A Greater Purpose?
by Mary E. Biedron
“I have become all things to all people, that I might by all means save some.”
1 Corinthians 9:22
In the last several years, whenever groups of clergy and church leaders gather, the question of contemporary vs. traditional worship always emerges. I have been a part of many of these discussions, and I am aware of many excellent contemporary worship programs, such as the long-standing contemporary service at Mayfair-Plymouth Church in Toledo, Ohio. I read Rev. Dave Claassen’s article in the October 2002 issue of The Congregationalist with interest, and since then I have had many conversations about worship with lay people and clergy. This is an emotional topic with strong feelings about change. At times, it seems as though people are genuinely “taking sides” on the issue of contemporary vs. traditional worship, with the opinion that it’s “impossible” to make a blended form of worship. In spite of all the conversation, the whole issue remains unclear. When I went over the closing worship materials for Vacation Bible School this year, there were “traditional” and “contemporary” options, neither of which used a drum kit or an organ. What makes a certain form of worship “contemporary” or “traditional?” What is the value of each? What can we share with one another that will help us all?
Whether traditional or contemporary, contemplative time should be included in the service.
I believe that the intensity of this debate comes from the deep desire each congregation feels to reach out to people with the good news. Throughout the ages, worship has evolved to respond to the culture in which the church finds itself. For our Puritan faith ancestors, the question of worship was an essential one, and that is true in Congregational churches today. We are all seeking our own version of Paul’s affirmation in 1 Corinthians. As Congregational Churches, we have freedom and latitude to consider our options and our needs individually—one solution will not fit all. So, out of the many things I have seen and heard, I offer some questions and thoughts for churches as they try to decide how to modernize, what that means, and how “modern” they really want to be.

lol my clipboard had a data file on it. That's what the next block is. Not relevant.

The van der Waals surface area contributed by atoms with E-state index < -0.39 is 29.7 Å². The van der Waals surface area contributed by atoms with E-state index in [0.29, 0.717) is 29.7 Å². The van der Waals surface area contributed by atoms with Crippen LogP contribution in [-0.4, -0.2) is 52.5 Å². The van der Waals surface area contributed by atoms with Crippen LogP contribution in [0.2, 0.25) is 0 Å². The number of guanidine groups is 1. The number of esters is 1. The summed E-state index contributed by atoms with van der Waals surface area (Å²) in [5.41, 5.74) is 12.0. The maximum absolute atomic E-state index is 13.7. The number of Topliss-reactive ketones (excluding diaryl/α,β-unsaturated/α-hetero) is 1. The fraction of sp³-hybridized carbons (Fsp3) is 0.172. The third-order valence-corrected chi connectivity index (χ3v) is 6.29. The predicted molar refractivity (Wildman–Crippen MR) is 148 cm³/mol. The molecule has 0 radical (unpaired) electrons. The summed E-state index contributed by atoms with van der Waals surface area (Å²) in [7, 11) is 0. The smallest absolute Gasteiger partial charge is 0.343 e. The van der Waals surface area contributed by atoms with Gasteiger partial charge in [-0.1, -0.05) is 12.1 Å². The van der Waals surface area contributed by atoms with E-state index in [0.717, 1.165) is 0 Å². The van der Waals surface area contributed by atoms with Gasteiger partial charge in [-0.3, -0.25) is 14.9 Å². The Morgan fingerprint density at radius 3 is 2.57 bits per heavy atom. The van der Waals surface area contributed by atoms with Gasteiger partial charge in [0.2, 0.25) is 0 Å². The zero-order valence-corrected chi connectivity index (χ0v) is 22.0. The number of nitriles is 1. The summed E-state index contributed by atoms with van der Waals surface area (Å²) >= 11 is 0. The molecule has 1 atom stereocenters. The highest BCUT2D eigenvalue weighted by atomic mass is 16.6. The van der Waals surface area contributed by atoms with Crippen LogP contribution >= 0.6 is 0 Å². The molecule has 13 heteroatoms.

1) Are we creating separate congregations? This is a question to ask whenever additional worship services of any kind are added. Ministers and church members I have asked have indicated that people choose one service or the other. How does a church, particularly a Congregational church, respond to this potential division? If we are to serve together on boards and committees, if we are to truly care for one another, how will people who go to separate services know one another? Are we ready to welcome “non-traditional” participants in a contemporary service into the full life of the church? Is there a way for older and younger people to get to know one another and share with one another, whichever form of worship is used?
Contemporary worship can open ways for young people to participate.